Furthermore, I enjoyed the subtle yet realistic character development that Hattie goes through during her stay in Tsava.

I loved the world-building, the author’s writing style, and the character development of the main character. However, there were certain things about the book that I wasn’t very fond of which I feel can be improved.

Firstly, I wished that the author delved more into the backstory of the other characters. I felt that most of the character development was focused on Hattie to the extent that I knew so little of the other characters by the time I finished reading the book. This is such a shame. I would have loved to learn more about Jack, Jane, and Limn. However, because Perceiver is the first part of a series, there probably wasn’t much focus on the character development of those other three characters because there are still two books left in the series. Who knows, maybe in book 2 or three of the Perceiver Trilogy, those characters will be given the chance to grow.

Secondly, I struggled to imagine Tsava and its inhabitants. As much as I liked the world-building in the book, I found it difficult to visualize some scenes because the characters were interacting with unfamiliar creatures that can’t be found in reality. Though there were detailed descriptions, I found it difficult to imagine how those beasts looked like because they were not familiar to me. I think it would have been helpful if, by the end of the book, there are drawings to show how the creatures look like to help readers visualize.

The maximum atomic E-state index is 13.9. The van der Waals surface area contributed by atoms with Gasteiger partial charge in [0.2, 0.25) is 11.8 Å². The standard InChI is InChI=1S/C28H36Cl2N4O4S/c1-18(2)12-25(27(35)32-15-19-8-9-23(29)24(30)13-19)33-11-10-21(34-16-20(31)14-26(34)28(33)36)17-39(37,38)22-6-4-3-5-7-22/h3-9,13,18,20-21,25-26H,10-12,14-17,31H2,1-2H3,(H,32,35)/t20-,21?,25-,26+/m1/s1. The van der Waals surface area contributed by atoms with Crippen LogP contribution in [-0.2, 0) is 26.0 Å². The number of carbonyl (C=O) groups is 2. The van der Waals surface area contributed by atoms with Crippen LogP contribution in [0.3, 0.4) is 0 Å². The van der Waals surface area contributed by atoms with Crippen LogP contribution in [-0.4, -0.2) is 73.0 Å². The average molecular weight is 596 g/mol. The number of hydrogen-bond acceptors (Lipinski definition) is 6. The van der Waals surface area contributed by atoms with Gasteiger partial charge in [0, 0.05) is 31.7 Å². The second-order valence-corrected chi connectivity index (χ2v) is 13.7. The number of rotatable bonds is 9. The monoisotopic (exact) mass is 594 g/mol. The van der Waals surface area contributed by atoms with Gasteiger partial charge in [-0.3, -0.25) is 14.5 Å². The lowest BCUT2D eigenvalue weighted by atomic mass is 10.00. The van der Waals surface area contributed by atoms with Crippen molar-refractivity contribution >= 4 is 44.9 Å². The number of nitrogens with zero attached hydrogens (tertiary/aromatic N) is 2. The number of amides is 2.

Thirdly, I wouldn’t consider this as a critique as this is more based on my personal preference but the story ends with a cliffhanger and I felt a bit frustrated as I am not a fan of cliffhangers. However, because the author has done a good job in establishing the foundations of the story in Perceiver, I am curious about Hattie’s fate and I am looking forward to reading the next book.

Overall, this book is a good novel to read even though there were parts that I did not like and it’s also a plus that it has a beautiful cover. Perceiver is marketed for YA but because the protagonist is only twelve years old, I believe that it can also appeal to a younger audience because they can better relate with Hattie. Older readers should also keep in mind that because the character is still a child, certain elements that are generally found in YA fiction are not present. In conclusion, if you enjoyed Spirited Away or similar novels that tell of a story where the main character is whisked to an unfamilliar world, then I believe that Perceiver is a great book for you to read.

Disclaimer: I received a free copy of this book from the author via Book Sirens and I confirm that this is an honest review that I am writing voluntarily.

***Synopsis from Perceiver’s Goodreads page***